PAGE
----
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State of Illinois - Governor Blagojevich 

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August 20, 2003


Illinois high school students who take a college-preparatory curriculum outscored their counterparts across the country on the ACT examination, Illinois State Board of Education officials said today. The findings are part of the data released with the annual results of the test, which all Illinois 11th graders take as part of the Prairie State Achievement Examination (PSAE). To see data follow this link PDF File

About 41 per cent of the 134,505 Illinois’ test takers reported they take a “core” college prep curriculum. They scored a composite of 22.5, slightly higher than the 2001-02 composite of 22.4. The national composite score is 21.8.

Illinois students who do not take the “core” curriculum scored 18.5 – up .1, but still below the national “non-core” composite score of 19.3.

“The ACT scores again confirm what we have observed in the past -- that students who follow a core curriculum do better on the test,” said State Superintendent of Education Robert E. Schiller. “Our Illinois Learning Standards establish high expectations for students and teachers. But more students need to have access to rigorous courses that are aligned with those standards. The content of the courses, the sequence of the courses, and the rigor of the curricula are the key components of a quality educational program and academic experience leading to higher scores on the ACT.”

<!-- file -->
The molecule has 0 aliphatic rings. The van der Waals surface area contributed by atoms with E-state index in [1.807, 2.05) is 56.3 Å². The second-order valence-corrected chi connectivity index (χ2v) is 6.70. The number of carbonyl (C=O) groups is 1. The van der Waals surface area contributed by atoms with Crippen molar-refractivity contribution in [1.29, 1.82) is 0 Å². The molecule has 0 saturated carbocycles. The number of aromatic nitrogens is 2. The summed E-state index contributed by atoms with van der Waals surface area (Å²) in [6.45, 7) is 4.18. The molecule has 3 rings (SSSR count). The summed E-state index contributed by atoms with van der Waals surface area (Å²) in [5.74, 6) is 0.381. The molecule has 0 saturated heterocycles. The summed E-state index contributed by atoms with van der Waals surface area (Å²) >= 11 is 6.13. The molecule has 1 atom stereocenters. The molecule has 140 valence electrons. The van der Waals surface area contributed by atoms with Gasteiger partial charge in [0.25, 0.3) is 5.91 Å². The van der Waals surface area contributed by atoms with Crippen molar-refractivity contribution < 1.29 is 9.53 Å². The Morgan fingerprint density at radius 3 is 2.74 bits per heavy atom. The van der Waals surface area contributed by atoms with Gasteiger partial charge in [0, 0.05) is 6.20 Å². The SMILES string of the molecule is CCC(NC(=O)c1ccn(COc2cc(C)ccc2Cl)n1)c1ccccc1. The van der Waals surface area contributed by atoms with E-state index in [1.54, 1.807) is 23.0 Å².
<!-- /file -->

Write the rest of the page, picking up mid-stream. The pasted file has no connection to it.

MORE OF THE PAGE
The ACT-recommended college core courses include: four or more years of English, three or more years of math, three years or more of natural sciences and three or more years of social sciences.

Although the ACT assessment is designed for students who plan to attend college, Illinois has given the test to all high school juniors since 2001. Colorado is the only other state that gives the ACT to all students.

The composite score for all 134,505 Illinois students who took the ACT test is 20.2 -- up .1 of a point from 20.1 last year. The composite still compares favorably with other states where the test-takers are mostly college-bound students.

“Statistically this is a notable increase,” said Schiller. “We have the most test takers Illinois has ever had, yet our scores still went up when national scores remained flat. We are also testing all of our 11th grade population and our scores are compared against other states where students who take the test do so as an option and precursor for college.”

Other Illinois facts from the results include:

  • The number of students taking the test is up from 128,753 to 134,505.
  • Reading composite score is 20.4
  • Math composite is 20.2
  • African-American average composite score was 16.8 (up 0.3)
  • Mexican-Americans had an average composite of 17.6 (up 0.1); Puerto Rican, Cuban and other Hispanics had an average composite of 17.5
  • Asian Americans scored an average composite of 22.1 (unchanged from 2002)
  • 34 Illinois students scored a perfect 36.
  • Males and females each scored an average and equal composite of 20.2
  • Of the 134,505 students tested – more than 33,000 did not list a choice of planned educational major or vocation.
  • Health Science and allied health received the highest number of interested students with 13,875 expressing interest in this field. 10,701 listed Business and Management as a career of choice.

Illinois State Board of Education
100 North First Street
Springfield, IL 62777